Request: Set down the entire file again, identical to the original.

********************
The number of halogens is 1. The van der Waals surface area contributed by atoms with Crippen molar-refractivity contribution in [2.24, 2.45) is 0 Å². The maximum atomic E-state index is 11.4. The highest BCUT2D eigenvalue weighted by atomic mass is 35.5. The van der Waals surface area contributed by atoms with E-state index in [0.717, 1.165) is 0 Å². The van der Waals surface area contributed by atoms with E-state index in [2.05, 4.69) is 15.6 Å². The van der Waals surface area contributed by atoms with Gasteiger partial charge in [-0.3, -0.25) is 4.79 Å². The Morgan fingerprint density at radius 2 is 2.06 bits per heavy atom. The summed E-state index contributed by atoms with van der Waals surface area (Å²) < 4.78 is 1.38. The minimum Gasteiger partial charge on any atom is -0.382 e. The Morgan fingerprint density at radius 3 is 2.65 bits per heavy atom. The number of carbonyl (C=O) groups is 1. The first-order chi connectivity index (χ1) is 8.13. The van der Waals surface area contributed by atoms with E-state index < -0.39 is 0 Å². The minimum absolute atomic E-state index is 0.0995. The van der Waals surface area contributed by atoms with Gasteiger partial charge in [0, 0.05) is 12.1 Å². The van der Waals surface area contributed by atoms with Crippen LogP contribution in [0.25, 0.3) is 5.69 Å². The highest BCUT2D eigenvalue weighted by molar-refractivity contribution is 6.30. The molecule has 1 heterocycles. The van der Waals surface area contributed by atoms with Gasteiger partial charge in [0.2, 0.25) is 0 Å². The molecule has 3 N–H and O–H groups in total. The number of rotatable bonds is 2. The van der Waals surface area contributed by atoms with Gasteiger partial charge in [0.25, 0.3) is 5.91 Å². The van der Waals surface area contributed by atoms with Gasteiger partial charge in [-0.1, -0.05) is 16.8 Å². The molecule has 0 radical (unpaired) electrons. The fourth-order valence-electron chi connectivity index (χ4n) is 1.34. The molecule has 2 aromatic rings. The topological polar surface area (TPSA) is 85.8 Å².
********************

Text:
The number of halogens is 1. The van der Waals surface area contributed by atoms with Crippen molar-refractivity contribution in [2.24, 2.45) is 0 Å². The maximum atomic E-state index is 11.4. The highest BCUT2D eigenvalue weighted by atomic mass is 35.5. The van der Waals surface area contributed by atoms with E-state index in [0.717, 1.165) is 0 Å². The van der Waals surface area contributed by atoms with E-state index in [2.05, 4.69) is 15.6 Å². The van der Waals surface area contributed by atoms with Gasteiger partial charge in [-0.3, -0.25) is 4.79 Å². The Morgan fingerprint density at radius 2 is 2.06 bits per heavy atom. The summed E-state index contributed by atoms with van der Waals surface area (Å²) < 4.78 is 1.38. The minimum Gasteiger partial charge on any atom is -0.382 e. The Morgan fingerprint density at radius 3 is 2.65 bits per heavy atom. The number of carbonyl (C=O) groups is 1. The first-order chi connectivity index (χ1) is 8.13. The van der Waals surface area contributed by atoms with E-state index < -0.39 is 0 Å². The minimum absolute atomic E-state index is 0.0995. The van der Waals surface area contributed by atoms with Gasteiger partial charge in [0, 0.05) is 12.1 Å². The van der Waals surface area contributed by atoms with Crippen LogP contribution in [0.25, 0.3) is 5.69 Å². The highest BCUT2D eigenvalue weighted by molar-refractivity contribution is 6.30. The molecule has 1 heterocycles. The van der Waals surface area contributed by atoms with Gasteiger partial charge in [0.2, 0.25) is 0 Å². The molecule has 3 N–H and O–H groups in total. The number of rotatable bonds is 2. The van der Waals surface area contributed by atoms with Gasteiger partial charge in [0.25, 0.3) is 5.91 Å². The van der Waals surface area contributed by atoms with Gasteiger partial charge in [-0.1, -0.05) is 16.8 Å². The molecule has 0 radical (unpaired) electrons. The fourth-order valence-electron chi connectivity index (χ4n) is 1.34. The molecule has 2 aromatic rings. The topological polar surface area (TPSA) is 85.8 Å².